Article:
As I wrote when I returned from this year’s South by Southwest festival, I got to see a ton of stand-up comedy sets during my week in Austin, Texas. But nothing I saw came close to topping the experience of watching Sam Jay.
Just six years into her career as a comedian, Jay has become one of the fastest rising stars in the comedy world. After joining Saturday Night Live as a writer in the fall of 2017, the Atlanta-born, Boston-raised comic put out her first album Donna’s Daughter and delivered a tight 15-minute banger of a set for Netflix’s The Comedy Lineup.
Now, as she tells me in this bonus episode of The Last Laugh podcast from SXSW, she’s working towards putting out her first hour special. You can expect her career to really blow up when it arrives.
I got to sit down with Jay, who brought her girlfriend along, at Rooster Teeth studios in Austin where we drank a couple of beers and talked about how she got started in comedy and what it was like to join the writing staff on SNL not long after that show came under fire for its lack of black female voices. Jay may be a lot more laid back offstage than she is on it, but nevertheless, she had a lot to say.
On getting a relatively late start in comedy
“I started comedy at 29. I think just life brought me there. I had tried a bunch of shit. I was one of those people who had a million jobs. I didn’t really like doing anything that wasn’t creative. I was kind of just flailing around in life and didn’t really have any direction. But I knew I always loved comedy and it was something I always wanted to do. So I’m hitting that 29 age and my life is just looking like shit. I’ve got these terrible office jobs and just doing shit I fucking hate. I can’t live like this another fucking second. My life has to fucking change. If it looks like this for another minute, I’m going to lose my fucking mind. So a little bit before my 30th birthday, I was like, at 35 my life has to look different. I was at my cousin’s and I was drinking and talking some shit and I had the whole living room laughing. And I was like, yo, I gotta fucking try this shit. Truly, this is what I like to do. I just gotta stop being a pussy and try it. I dedicated a year to it before I even went to a mic. I was like no matter happens, you gotta do this for a year. Just put your head down and give it everything you have for a year. And if you’re further than you were when you started, put your head down and do it again.”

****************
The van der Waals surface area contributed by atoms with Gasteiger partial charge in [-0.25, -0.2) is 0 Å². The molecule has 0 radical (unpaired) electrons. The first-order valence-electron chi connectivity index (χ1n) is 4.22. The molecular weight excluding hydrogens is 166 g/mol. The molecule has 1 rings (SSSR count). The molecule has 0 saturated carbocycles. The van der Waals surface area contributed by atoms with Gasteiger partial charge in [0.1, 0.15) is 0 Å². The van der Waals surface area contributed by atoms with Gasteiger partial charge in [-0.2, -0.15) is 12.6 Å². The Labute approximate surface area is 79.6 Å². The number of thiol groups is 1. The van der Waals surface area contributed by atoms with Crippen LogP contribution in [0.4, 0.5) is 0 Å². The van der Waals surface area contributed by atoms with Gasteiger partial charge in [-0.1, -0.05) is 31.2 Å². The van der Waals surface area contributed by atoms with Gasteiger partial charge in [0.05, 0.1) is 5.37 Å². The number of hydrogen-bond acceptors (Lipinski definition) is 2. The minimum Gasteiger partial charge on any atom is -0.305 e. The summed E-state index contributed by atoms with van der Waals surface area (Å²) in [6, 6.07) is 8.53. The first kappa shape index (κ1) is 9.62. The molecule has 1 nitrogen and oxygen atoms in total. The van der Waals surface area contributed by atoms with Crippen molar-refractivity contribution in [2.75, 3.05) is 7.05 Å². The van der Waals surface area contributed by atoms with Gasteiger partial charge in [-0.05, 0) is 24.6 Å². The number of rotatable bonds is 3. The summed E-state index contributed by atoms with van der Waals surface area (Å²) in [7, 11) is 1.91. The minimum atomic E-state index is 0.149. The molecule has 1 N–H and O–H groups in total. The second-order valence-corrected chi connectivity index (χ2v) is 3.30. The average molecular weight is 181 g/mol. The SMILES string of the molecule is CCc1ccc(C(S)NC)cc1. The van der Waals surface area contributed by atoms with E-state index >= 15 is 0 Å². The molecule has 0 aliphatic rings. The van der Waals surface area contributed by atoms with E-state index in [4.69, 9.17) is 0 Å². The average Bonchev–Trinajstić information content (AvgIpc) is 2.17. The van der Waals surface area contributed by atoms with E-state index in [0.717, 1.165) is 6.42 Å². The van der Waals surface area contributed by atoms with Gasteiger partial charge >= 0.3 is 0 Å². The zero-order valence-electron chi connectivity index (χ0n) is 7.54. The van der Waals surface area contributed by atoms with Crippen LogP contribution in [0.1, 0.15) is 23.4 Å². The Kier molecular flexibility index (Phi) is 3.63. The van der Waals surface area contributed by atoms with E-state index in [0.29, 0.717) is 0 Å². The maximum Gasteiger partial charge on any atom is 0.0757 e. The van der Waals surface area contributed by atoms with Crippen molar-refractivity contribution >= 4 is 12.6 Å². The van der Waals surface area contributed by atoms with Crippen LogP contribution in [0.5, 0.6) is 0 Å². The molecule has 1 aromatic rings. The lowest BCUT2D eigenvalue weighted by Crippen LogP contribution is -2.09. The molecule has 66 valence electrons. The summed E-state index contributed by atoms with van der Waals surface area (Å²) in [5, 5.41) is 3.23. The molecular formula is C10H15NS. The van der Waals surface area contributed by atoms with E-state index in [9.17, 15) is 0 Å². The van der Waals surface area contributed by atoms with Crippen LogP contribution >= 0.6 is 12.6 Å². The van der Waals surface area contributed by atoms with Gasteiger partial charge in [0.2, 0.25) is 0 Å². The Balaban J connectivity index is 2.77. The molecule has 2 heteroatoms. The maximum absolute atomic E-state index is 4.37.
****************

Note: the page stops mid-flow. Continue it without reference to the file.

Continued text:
Why she hates performing for ‘woke’ college students
“Every audience is difference. You go do a show around some stuffy-ass fucking college, you’re going to get a bunch of ‘I’m woke’ people, that’s the energy that you’re going to get. You go to the [Comedy] Cellar on a midnight Saturday, it’s wide open, you go crazy in there. I hate doing colleges. I mean, what comedian doesn’t? It’s fucking awful. It’s something that you do for money. There is no fucking skill to be gained there. Like, all time isn’t good time. I guess you learn how to bomb, but you don’t need to go to a college to learn how to fucking bomb. Sometimes they go great. I’ve had them go awesome. But they never go as great as I feel like they should, even when it’s great, because they’re reserved. They’re scared to laugh at shit. They’re scared for other students to see them laugh at shit. They don’t know if it’s OK to laugh, or they’re checking to see who’s laughing first.”
On audience members taping comedians
“It sucks that people record your shit and then put it out when you’re not ready for it to be put out. I don’t think a lot of times that people realize this is a creative thought process. So things have to develop and the only way that we can develop them is to say them. So sometimes we don’t even know a hundred percent if we are standing on the side that we’re standing on when we say something. We’re just like, I need to explore it from this side all the way to the end. Then I need to explore it from this side all the way to end, just to figure out which side I stand on or how I want to formulate this thought to convey whatever I’m trying to convey. And when you record and pick it up in stages like that and then put it out as if it’s my stance on things or who I am, it’s really fucking annoying. Because it’s not accurate.”
On coming to SNL following controversy over the show’s lack of black women
“I knew that it was going to be a predominantly white space but I’ve had to be in predominantly white spaces all the time so it wasn’t like a thing where I was like, yeah, I’m the only black lesbian here, but I didn’t feel one way or the other about it. The writing staff is diverse. I’m the only black lesbian, but I’m not the only gay person, I’m not the only person of color.”
On her first SNL episode with musical guest Jay-Z
“It was crazy because I really, really, really love Jay-Z. To the point where I haven’t gone to see Jay-Z in concert ever because I’m like I don’t want to see Jay-Z with all them people. Real shit, I’m like, nah, man, I ain’t trying to see Jigga with all them people. I love Jay-Z that much, that when I missed the Jay-Z Unplugged, I was devastated. I was like, I wish that I was a person of influence to know that was even happening. So for him to be the first guest and the studio’s so fucking small and I was just standing there watching Jay-Z—and I got to watch him rehearse, this is fucking wild! It was immediately like this is different. Shit is different. This is crazy.”
Next week on The Last Laugh podcast: Former Daily Show correspondent and host of Klepper on Comedy Central, Jordan Klepper.